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How Do Turtle Shells Grow? Scientific Facts & FAQs

Codee Chessher

By Codee Chessher

woman holding turtle

Some people think of turtle shells like little houses that they can shed at will, but that’s not even close to the truth. Turtle shells are direct extensions of the turtle’s body, growing from their bones and skin to encase the critter in a robust, durable endoskeleton. Much of the shell is made of calcium phosphate, like our bones, but it has a tough keratin layer coating it.

A turtle’s shell is roughly composed of two main pieces: the carapace, which is the thick, tough top part of the shell, and the plastron, which is the softer part underneath your turtle’s body. These are fused together on the sides or bridge of the shell, which act as more flexible joints with holes in the shell facilitating movement via the turtle’s legs. Just like how our bones grow as we age, so does a turtle’s shell.

Can Turtles Grow New Shells?

No, turtles can’t grow new shells or rehome themselves in other turtles’ shells, contrary to the urban myth. A turtle’s shell is as unique as your own bones or fingerprints, and every shell looks different. When a turtle’s shell is damaged, it’s quite literally damage to their skeleton. If the damage is severe enough, the turtle can suffer internal injury to their organs or suffer infections from bacteria flocking to the injury site and festering.

Turtle Shell Peeling and Shedding
Image By: SeaReeds, Pixabay

Can Turtles Live Without Their Shells?

No, turtles cannot live without their shells because the shell serves several vital functions that help keep them alive and healthy. To name a couple of things, the turtle’s shell serves as structural support for them, and missing their shell would be sort of like us missing our spines. The shell also allows the turtle to regulate their body temperature, staying cool in hot temperatures and warm in cold temperatures.

Can Turtles Feel Their Shells?

Yes, turtles can feel their shells, but it’s not the same sensation of touch we experience with our skin. A turtle’s shell is thick and chitinous, so the sensation of rubbing, scratching, or brushing a turtle is likely more similar to what we’d feel doing the same thing to our fingernails—a more dull, vibratory sensation than a tactile one. Brushing or scratching your turtle’s shell isn’t quite like petting them, but it does help them to shed old, worn-out keratin layers and grow new, more vibrant and stronger layers.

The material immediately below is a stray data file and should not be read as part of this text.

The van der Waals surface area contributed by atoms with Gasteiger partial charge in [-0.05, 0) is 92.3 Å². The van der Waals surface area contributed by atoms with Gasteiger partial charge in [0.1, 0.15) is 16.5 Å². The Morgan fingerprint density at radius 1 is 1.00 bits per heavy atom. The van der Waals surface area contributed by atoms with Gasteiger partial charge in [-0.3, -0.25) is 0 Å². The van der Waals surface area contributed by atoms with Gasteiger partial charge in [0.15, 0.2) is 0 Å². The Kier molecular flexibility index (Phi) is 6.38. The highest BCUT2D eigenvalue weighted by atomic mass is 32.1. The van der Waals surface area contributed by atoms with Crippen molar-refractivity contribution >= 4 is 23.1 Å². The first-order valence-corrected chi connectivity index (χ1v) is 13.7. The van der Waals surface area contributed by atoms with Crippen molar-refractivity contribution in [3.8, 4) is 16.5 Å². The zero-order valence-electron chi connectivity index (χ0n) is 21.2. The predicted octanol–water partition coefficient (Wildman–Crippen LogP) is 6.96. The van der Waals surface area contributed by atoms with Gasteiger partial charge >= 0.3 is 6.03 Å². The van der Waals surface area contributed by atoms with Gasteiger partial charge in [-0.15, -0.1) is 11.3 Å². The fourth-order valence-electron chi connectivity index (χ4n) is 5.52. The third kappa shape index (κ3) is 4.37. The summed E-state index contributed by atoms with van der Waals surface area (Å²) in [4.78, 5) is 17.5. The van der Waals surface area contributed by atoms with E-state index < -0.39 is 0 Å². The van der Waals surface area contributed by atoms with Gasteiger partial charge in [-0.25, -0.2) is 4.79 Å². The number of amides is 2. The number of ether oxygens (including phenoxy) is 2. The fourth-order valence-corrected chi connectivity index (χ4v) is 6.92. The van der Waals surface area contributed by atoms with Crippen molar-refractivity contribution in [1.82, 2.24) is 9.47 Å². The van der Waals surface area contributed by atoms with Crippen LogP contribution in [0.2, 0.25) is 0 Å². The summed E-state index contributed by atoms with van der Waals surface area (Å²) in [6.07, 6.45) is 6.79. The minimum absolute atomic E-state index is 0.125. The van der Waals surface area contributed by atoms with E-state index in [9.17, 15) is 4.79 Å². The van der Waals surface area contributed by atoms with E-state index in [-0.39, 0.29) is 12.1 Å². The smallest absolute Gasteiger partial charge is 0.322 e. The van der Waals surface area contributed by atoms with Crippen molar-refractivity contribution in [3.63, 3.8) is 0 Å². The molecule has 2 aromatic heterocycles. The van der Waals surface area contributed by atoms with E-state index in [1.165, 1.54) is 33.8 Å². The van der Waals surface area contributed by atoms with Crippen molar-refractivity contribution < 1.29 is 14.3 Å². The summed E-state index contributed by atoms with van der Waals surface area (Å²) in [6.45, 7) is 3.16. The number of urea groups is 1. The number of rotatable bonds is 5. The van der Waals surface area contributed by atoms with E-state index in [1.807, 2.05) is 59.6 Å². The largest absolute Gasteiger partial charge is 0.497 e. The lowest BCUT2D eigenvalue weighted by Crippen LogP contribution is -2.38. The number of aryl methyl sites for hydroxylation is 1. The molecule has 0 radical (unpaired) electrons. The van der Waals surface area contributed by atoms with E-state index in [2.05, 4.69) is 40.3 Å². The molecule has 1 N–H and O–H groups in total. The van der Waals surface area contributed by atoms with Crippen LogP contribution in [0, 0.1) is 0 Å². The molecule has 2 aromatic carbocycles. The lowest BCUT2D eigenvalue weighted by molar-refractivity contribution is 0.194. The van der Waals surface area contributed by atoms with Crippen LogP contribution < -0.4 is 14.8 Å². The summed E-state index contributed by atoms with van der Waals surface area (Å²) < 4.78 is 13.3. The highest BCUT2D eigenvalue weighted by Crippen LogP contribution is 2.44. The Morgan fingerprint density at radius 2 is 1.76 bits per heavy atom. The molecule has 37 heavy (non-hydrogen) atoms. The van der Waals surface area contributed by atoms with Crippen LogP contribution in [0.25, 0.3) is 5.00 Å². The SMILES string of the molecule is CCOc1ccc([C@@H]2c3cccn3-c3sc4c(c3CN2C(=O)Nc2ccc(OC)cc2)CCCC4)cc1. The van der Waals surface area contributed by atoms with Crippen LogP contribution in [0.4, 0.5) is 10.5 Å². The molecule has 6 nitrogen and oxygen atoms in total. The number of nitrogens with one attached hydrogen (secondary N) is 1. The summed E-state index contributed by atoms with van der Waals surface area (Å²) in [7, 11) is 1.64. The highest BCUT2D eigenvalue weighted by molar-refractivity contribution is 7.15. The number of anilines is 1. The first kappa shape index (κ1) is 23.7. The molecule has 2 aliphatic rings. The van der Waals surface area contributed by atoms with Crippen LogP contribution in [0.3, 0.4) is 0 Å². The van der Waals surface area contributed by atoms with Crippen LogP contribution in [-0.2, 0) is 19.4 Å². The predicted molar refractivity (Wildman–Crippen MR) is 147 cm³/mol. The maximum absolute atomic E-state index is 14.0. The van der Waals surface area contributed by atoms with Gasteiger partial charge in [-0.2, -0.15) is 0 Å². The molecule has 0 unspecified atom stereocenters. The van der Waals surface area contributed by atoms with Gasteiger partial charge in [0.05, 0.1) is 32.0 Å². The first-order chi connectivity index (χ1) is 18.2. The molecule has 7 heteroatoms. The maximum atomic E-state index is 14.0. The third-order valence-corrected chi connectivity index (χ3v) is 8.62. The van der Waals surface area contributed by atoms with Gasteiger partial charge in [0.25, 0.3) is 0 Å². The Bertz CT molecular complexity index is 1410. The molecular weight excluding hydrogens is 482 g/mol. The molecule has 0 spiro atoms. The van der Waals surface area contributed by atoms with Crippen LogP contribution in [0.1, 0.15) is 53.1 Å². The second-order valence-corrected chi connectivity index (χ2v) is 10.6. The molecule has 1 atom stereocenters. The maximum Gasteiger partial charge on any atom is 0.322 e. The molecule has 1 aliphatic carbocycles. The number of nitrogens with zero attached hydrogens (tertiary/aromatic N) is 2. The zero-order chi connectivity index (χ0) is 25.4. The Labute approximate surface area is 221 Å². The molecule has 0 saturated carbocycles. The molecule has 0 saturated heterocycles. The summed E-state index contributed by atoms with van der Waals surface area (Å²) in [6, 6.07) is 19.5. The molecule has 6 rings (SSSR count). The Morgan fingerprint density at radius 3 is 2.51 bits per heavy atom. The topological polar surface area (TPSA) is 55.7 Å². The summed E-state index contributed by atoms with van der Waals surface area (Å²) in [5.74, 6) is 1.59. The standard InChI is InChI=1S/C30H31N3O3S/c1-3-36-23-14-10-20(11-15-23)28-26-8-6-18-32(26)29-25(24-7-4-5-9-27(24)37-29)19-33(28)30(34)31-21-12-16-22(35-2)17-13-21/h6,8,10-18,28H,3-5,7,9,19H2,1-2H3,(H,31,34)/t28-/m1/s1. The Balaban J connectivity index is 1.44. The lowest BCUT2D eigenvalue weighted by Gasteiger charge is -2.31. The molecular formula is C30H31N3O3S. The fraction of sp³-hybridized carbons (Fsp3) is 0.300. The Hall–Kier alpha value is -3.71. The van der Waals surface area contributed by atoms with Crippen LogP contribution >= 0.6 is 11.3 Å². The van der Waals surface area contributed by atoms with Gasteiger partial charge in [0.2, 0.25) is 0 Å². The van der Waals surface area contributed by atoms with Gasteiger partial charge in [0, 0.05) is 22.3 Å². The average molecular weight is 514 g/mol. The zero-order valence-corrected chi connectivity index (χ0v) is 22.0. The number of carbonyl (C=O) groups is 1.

giving red-eared turtle a bath
Image By: Maks_Nova, Shutterstock

How to Keep Your Turtle’s Shell Healthy

A turtle’s shell is more than their home; it’s their skeleton, so you want to keep it as healthy as possible. While there’s not a whole lot you can do, there are a few things you can try to maintain your turtle’s shell and keep it as strong and healthy as possible.

Tips for Keeping Your Turtle’s Shell Healthy:

  • Make sure your turtle is getting plenty of calcium, but don’t neglect other sources of essential nutrition like leafy greens and insects, especially for young turtles.
  • Provide your turtle with 10–12 hours of high-quality UVB and UVA light to help their bodies synthesize vitamin D3, supporting bone and shell growth.
  • Periodically scrub your turtle’s shell with a soft-bristled toothbrush and mild unscented soap to remove dirt and debris, and encourage new growth by shedding old and weak exterior layers.
  • If you have concerns about your turtle’s shell, visit a vet with experience caring for turtles to help pinpoint the cause and for advice on the next steps.
turtle eating vegetables
Image Credit: Wirestock Creators, Shutterstock

 

Conclusion

Turtles are one of Earth’s most interesting and unique creatures, and their shells are a marvel of evolution. A turtle’s shell is sort of like an external spine, temperature regulator, and support structure all in one, not to mention it’s invaluable in fending off predators.


Featured Image Credit: Ivan Smuk, Shutterstock

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